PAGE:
14 x 36″ printed on heavy stock paper. Inserts usually have the same artwork as a one sheet. Popular with collectors since they are smaller and easier to frame. Normally come tri folded or rolled.
STYLE Y/FORTY BY SIXTY
40 x 60″ printed on heavy stock paper. Rare since they were primarily used for major motion pictures only. Designed to be used outside the theatre, on an easel, normally at a drive-in movie theatre.
27 x 41″ printed on paper. This is the most common size of poster, intended to be displayed in a glass “marquee” case. It is the most sought after size by collectors. Since the 1980’s most posters are sent to the theatre rolled and maybe slightly smaller measuring 27″ by 40″ and with the advent of backlit light boxes a growing number of modern movie posters are available double-sided and the more traditional single-sided.
41 x 81″ printed on paper. These were printed on two or three separate sheets designed to overlap, few survive. Used for larger advertising spaces, normally posted on walls, perfect for huge movie theatres the drive-in, where people could see them from a distance. From the 1970’s on, three-sheets were sometimes printed in one piece and issued as “international” versions to be used abroad.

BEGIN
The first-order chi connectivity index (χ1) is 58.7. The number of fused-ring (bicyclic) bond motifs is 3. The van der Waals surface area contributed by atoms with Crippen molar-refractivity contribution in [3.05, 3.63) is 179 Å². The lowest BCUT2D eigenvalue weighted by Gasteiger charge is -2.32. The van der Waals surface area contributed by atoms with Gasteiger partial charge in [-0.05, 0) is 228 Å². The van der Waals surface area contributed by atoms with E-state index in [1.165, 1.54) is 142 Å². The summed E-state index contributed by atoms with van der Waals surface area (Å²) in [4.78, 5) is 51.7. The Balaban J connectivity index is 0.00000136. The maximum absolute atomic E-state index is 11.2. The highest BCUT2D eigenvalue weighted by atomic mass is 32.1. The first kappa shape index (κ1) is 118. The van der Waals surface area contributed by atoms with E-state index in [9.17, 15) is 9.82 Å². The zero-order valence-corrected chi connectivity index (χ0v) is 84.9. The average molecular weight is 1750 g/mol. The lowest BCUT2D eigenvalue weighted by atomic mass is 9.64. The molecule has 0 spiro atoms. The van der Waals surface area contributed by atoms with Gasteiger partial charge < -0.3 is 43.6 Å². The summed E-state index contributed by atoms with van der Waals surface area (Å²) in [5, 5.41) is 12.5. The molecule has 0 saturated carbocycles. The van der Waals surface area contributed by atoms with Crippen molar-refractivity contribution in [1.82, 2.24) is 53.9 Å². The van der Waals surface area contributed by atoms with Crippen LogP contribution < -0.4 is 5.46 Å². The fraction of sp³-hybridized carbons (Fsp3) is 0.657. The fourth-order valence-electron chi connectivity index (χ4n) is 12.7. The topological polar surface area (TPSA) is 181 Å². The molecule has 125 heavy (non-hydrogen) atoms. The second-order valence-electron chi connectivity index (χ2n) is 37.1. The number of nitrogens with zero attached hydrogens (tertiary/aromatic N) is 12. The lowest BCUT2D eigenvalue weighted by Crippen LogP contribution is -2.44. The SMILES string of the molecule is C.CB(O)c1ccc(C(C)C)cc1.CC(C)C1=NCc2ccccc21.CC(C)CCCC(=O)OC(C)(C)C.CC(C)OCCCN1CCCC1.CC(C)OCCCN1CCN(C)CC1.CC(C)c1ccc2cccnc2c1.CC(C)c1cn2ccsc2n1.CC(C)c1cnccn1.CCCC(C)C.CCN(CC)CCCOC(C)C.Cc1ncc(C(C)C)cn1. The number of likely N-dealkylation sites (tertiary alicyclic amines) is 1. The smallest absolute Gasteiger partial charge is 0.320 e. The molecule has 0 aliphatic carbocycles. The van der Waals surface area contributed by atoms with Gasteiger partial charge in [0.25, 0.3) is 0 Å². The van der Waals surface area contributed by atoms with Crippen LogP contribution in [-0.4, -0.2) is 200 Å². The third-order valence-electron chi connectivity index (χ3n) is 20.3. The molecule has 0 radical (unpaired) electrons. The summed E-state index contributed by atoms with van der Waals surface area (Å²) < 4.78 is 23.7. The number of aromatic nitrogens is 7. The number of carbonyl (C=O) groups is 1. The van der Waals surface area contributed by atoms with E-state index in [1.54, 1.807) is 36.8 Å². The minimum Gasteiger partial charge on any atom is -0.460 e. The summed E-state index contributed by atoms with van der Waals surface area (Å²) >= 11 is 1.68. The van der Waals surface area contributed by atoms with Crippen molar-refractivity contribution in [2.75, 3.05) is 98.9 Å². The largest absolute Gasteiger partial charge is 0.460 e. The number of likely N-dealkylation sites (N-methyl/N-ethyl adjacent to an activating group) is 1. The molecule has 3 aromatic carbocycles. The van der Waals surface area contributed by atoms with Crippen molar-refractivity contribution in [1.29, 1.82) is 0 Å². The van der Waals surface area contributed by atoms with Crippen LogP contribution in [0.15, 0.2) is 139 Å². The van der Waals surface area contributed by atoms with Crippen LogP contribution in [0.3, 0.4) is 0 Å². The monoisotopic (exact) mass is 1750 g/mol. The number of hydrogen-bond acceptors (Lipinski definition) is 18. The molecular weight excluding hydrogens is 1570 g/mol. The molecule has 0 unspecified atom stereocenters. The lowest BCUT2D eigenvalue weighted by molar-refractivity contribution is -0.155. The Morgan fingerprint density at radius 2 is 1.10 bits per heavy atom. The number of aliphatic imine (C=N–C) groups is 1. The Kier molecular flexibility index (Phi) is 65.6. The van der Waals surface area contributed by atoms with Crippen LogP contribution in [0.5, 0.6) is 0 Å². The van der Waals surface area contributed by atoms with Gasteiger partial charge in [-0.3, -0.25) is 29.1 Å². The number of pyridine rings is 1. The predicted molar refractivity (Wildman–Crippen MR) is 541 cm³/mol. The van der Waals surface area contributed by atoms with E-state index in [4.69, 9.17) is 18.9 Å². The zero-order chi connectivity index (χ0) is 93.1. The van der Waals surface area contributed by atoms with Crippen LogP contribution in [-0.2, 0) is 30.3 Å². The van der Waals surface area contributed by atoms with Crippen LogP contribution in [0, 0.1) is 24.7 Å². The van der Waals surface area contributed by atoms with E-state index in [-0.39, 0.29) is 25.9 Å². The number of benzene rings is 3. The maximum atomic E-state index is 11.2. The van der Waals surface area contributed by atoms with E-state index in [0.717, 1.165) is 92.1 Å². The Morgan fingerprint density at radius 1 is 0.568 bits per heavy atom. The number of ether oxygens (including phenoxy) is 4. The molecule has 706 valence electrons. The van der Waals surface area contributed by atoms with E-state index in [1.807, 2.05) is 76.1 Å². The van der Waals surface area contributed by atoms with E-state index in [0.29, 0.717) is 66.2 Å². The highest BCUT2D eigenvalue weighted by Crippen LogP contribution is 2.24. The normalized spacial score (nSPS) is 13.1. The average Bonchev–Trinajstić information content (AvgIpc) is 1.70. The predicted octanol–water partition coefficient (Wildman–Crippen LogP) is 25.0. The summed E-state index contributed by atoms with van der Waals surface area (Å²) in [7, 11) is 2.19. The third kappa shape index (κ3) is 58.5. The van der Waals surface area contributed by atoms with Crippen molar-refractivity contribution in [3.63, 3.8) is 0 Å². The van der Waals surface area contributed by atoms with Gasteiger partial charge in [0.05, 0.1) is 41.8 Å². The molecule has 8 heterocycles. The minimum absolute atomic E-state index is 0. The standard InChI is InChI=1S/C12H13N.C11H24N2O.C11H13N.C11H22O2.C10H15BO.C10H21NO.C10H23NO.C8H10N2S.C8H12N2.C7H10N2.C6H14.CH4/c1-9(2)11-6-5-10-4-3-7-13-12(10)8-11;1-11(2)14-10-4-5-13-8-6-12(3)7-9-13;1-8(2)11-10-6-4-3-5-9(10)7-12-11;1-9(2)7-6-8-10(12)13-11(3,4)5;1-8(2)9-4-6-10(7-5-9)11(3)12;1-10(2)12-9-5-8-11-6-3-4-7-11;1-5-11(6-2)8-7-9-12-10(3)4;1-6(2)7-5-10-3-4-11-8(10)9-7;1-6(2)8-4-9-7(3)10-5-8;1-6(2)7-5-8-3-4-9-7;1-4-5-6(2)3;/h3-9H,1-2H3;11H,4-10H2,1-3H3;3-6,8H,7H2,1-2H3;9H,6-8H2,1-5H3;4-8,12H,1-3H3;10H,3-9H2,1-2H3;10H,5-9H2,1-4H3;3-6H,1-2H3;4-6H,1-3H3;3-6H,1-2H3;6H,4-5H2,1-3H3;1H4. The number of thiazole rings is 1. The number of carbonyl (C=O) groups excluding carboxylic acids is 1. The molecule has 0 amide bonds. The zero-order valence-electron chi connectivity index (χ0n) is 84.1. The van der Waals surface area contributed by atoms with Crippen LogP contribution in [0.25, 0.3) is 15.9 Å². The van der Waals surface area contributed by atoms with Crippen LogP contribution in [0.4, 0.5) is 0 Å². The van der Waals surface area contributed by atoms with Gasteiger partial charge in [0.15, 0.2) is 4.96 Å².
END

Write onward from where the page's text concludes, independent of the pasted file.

30 x 40″ Most common poster size used in the UK. British Quads are horizontal and may have different artwork to the US one sheet. Like a US one sheet they normally come in two versions. Like a US one sheet they are usually supplied single-sided or more commonly now as a double sided poster.
27 X 40″, printed on paper. Very rarely used size.
13 x 28″ six inches shorter than the US insert, very nice size to frame. Italian poster illustrators are some of the best in the industry.
18 x 26″ Glossy, high quality, used as lobby cards in Italy. Size may vary, either vertical or horizontal format. There are also double Photobusta or mini Photobusta.
(DUE): 39 x 55″ This is the standard poster size used in Italy. Italian poster illustrators are some of the best in the industry.
(QUATTRO) 55 x 79″ Very large Italian poster printed in two pieces, often contains very beautiful artwork.
47 x 63″ (GRANDE) or 24 x 33″ (PETITE) French movie posters normally come with different artwork to either the US or the UK. Like the Italian’s some of the artwork is extrememly beautiful.